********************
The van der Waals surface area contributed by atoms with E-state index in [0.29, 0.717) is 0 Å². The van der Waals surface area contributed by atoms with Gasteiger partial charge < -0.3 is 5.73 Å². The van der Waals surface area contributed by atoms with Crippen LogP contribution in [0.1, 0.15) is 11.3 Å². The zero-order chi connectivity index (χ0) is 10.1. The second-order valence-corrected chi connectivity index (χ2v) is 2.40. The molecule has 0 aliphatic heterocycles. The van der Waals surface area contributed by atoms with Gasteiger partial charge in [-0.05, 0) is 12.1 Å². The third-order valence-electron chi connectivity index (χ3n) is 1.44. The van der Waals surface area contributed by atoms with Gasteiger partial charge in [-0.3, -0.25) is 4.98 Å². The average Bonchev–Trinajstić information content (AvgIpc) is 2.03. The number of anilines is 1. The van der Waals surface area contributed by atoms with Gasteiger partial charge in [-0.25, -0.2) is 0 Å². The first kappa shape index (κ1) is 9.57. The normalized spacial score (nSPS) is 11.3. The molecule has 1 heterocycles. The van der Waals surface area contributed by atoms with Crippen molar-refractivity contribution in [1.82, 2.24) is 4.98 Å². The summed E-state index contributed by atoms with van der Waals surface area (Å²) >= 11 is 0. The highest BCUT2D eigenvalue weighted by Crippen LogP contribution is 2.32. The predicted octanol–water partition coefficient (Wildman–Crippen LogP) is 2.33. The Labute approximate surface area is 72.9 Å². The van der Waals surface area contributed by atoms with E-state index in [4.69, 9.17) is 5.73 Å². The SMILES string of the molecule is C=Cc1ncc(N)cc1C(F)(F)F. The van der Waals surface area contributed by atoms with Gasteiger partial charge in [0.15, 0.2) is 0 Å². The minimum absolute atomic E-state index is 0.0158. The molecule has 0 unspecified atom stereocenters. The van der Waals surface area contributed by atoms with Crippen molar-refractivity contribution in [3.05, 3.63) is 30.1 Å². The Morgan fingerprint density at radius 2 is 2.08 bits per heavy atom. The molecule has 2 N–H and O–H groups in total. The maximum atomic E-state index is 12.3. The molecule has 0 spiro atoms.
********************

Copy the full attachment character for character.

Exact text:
The van der Waals surface area contributed by atoms with E-state index in [0.29, 0.717) is 0 Å². The van der Waals surface area contributed by atoms with Gasteiger partial charge < -0.3 is 5.73 Å². The van der Waals surface area contributed by atoms with Crippen LogP contribution in [0.1, 0.15) is 11.3 Å². The zero-order chi connectivity index (χ0) is 10.1. The second-order valence-corrected chi connectivity index (χ2v) is 2.40. The molecule has 0 aliphatic heterocycles. The van der Waals surface area contributed by atoms with Gasteiger partial charge in [-0.05, 0) is 12.1 Å². The third-order valence-electron chi connectivity index (χ3n) is 1.44. The van der Waals surface area contributed by atoms with Gasteiger partial charge in [-0.3, -0.25) is 4.98 Å². The average Bonchev–Trinajstić information content (AvgIpc) is 2.03. The number of anilines is 1. The van der Waals surface area contributed by atoms with Gasteiger partial charge in [-0.25, -0.2) is 0 Å². The first kappa shape index (κ1) is 9.57. The normalized spacial score (nSPS) is 11.3. The molecule has 1 heterocycles. The van der Waals surface area contributed by atoms with Crippen molar-refractivity contribution in [1.82, 2.24) is 4.98 Å². The summed E-state index contributed by atoms with van der Waals surface area (Å²) >= 11 is 0. The highest BCUT2D eigenvalue weighted by Crippen LogP contribution is 2.32. The predicted octanol–water partition coefficient (Wildman–Crippen LogP) is 2.33. The Labute approximate surface area is 72.9 Å². The van der Waals surface area contributed by atoms with E-state index in [4.69, 9.17) is 5.73 Å². The SMILES string of the molecule is C=Cc1ncc(N)cc1C(F)(F)F. The van der Waals surface area contributed by atoms with Gasteiger partial charge in [0.15, 0.2) is 0 Å². The minimum absolute atomic E-state index is 0.0158. The molecule has 0 unspecified atom stereocenters. The van der Waals surface area contributed by atoms with Crippen molar-refractivity contribution in [3.05, 3.63) is 30.1 Å². The Morgan fingerprint density at radius 2 is 2.08 bits per heavy atom. The molecule has 2 N–H and O–H groups in total. The maximum atomic E-state index is 12.3. The molecule has 0 spiro atoms.